The common control may also be used to select which of a plurality of bus lines of the output bus a given module is connected. Again, the connections may be stored in the memory for repeated use.
In the console of the invention data is handled in much the same way as in a word processor with the difference that the final output is an audio signal which has been allowed to pass through the console in a set way, en route to the speaker units, and the tape recorders. Like all computer controlled systems the process can be repeated over and over again. The proposed console design thus applies microprocessor capabilities to the signal path structures within the console to expedite instant setup, long term memory storage, and repetitive control.
An embodiment of the invention will now be described in detail, by way of example, with reference to the accompanying drawings, in which:
FIG. 1 shows a schematic plan view of a console according to the present invention;
FIGS. 2a to 2d show an input module and additional modules for each channel of the console of FIG. 1;
FIG. 3 is a detailed view of the control unit of FIG. 1;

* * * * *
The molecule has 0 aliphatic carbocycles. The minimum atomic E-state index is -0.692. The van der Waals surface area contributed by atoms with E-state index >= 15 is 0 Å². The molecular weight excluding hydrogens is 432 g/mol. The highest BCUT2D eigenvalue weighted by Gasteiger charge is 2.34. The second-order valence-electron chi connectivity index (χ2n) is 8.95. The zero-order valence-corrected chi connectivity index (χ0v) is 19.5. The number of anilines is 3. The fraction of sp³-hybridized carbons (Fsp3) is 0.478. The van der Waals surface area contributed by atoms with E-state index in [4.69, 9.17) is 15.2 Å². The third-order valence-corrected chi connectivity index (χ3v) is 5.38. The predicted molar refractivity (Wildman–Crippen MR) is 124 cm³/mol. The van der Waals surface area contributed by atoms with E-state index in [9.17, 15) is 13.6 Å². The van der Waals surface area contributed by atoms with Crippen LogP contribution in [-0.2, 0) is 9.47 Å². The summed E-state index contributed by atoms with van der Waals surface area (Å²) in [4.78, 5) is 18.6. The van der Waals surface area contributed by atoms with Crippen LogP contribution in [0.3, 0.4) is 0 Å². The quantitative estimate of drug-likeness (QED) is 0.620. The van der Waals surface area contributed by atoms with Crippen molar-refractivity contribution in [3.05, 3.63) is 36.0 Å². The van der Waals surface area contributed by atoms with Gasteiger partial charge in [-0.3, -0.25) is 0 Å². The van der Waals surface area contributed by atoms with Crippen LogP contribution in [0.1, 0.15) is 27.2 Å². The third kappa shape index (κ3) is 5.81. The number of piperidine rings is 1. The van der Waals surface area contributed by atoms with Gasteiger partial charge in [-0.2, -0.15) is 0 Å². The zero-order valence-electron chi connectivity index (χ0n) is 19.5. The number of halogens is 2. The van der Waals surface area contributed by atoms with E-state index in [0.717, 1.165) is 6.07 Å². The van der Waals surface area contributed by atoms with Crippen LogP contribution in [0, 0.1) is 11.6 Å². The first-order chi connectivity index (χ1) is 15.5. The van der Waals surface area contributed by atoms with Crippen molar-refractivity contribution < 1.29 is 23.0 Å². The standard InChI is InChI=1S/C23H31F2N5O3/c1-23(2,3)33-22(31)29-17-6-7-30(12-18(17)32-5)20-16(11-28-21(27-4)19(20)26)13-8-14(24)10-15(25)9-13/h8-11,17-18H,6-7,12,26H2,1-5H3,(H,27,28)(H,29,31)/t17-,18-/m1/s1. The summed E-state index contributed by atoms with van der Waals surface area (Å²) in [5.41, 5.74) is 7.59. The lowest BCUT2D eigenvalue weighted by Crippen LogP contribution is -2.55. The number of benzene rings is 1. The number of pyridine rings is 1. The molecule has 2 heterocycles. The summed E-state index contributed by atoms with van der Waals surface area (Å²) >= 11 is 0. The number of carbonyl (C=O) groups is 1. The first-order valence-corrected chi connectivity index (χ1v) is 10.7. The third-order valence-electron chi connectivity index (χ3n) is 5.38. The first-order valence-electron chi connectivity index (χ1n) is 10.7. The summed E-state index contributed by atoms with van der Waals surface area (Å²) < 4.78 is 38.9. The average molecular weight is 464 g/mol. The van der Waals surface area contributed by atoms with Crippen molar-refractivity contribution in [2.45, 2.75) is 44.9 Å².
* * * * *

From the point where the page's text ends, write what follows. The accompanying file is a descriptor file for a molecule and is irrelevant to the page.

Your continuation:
FIGS. 4a and 4b are simplified diagrams of memory operations;
FIG. 5 is a diagrammatic representation of the various control functions;
FIG. 6 is a simplified diagram of the audio path within a module of the console of FIG. 1; and
FIG. 7 is a simplified diagram of the operating system of the console of FIG. 1.
Referring first to FIG. 1, a console 10 has a large number of identical elongate modules 11, each capable of carrying out a plurality of functions on an audio signal arranged side-by-side along the width of the console 10. Each module 11 is connected to a corresponding input, and the inputs of the modules may be located at a common input block which may be mounted in the front of the console as shown at 12, or at another location as is convenient. Additional modules 13 for carrying out additional functions may be connected in series to the modules 11, and each module 11 also has a corresponding display 14. These components will be discussed in more detail later.
As compared to known consoles, the modules 11 do not have a mechanical switch for activating each of the functions of the module, but instead at least some of the functions are controlled by a control unit of the console, and so the module may be made narrower than existing modules, e.g. may be approximately 30 mm wide. In this way, the total width of the console may be made smaller than with existing arrangements. As illustrated, there are two blocks of 16 modules, making 32 in all. However, the number of modules may be freely chosen, depending on the number of input channels of the console.